- Traditional Pension Plans
- Talk With Your Employer
- Ask About Plan Features
- Self Employed
- Company Doesn't Offer a Plan
- Company Doesn't Offer a Match
- Employer Matching
- Catch-up Contributions
- Automatic Enrollment and Increases
- Your Plan in a Volatile Market
- Feed Your Retirement Plan
- Understand the Market
- Review Your Retirement Plan
Matching Contributions From Your Employer
If your employer offers a 401(k), it’s simple smarts to contribute every payday - but how much?
If your employer matches a portion of your contributions, as many do, the answer is easy. Consider contributing at least enough to get the full match. It’s like getting free money! Withdrawals are taxed as ordinary income and, if taken prior to age 59½, they're subject to a 10% penalty.
Making a match
Let’s say your employer matches 50% of your contribution up to 6% of your total income. That means if you make $50,000 per year and contribute the maximum matched contribution amount of 6%, you would be contributing $3,000. Your employer would put in $1,500, for a total of $4,500.
- Your contribution: $3,000
- Your employer’s 50% match: $1,500
- Your total for the year: $4,500
If you can go above and beyond your employer’s match limit, more power to you. You might even find that you need to in order to reach your retirement goals. Keep in mind there are yearly limits on how much you can contribute. Check with the IRS for current contribution limits.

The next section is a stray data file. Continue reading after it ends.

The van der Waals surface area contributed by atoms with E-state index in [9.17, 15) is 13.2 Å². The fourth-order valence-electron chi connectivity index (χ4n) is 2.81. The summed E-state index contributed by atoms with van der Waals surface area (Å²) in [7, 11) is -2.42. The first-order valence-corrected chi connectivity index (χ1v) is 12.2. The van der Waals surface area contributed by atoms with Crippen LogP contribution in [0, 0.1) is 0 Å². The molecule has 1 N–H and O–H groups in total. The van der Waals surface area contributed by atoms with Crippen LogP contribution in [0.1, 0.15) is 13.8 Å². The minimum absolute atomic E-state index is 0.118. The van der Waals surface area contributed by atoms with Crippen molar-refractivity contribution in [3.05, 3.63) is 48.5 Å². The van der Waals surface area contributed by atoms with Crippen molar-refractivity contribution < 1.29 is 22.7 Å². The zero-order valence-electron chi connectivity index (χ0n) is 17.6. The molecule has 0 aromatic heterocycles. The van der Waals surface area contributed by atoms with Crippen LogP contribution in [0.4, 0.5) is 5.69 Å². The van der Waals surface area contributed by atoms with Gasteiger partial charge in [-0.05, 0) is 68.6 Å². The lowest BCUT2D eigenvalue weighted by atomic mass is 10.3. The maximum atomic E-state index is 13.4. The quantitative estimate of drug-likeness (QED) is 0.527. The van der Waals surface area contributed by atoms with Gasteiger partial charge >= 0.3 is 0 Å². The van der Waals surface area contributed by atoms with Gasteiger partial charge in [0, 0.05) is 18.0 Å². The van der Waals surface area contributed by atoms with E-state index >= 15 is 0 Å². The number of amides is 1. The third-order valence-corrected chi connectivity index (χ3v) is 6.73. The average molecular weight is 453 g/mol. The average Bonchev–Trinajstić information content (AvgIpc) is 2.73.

Also keep in mind that there may be a vesting period to receive employer matches. So, if you leave the company before your employer’s match is vested, you have to give that money back.
Are you a late bloomer?
You're not the only one who’s gotten a late start on a 401k. That’s why there’s a “catch-up” exception to the contribution limits shown above. If you're at least 50 or turning 50 in a calendar year, you may be eligible to contribute an additional amount to help you catch up. Check with the IRS for current information.. It's never too late to start.
Help! I've reached the limit
So, you've maxed out your 401(k), but still have money you want to invest. Lucky you! Many experts suggest a Roth or traditional IRA. Here’s why:
Roth IRA advantages
- Paid for after-tax so withdrawals in retirement may be tax-free
- Can contribute after age 70½
- No minimum age limit — start one for kids or grandkids
- Compounding interest for greater growth possibility
A Roth IRA can be a good complement to a 401(k). Its tax-free withdrawal status for qualified distributions may help hedge against the risk that you'll be in an undesirably high tax bracket when you start withdrawing from, and paying taxes on, your 401(k) investment.
Check with the IRS to learn about contribution limits and income limitations that may apply.
A major difference between a traditional IRA and a Roth IRA is tax status. A Roth IRA is paid for after paying taxes on income, while traditional IRA contributions are made pre-tax.
If your employer offers a 401k, get enrolled today. If not, talk to your investment professional about an IRA account.
Too many people put off retirement planning until they're near retirement, then scramble to come up with a plan. The sooner you start, the further ahead you'll be.
Keep in mind that all investing involves market risk, including the possible loss of principal. Neither Nationwide nor any of its representatives give legal or tax advice.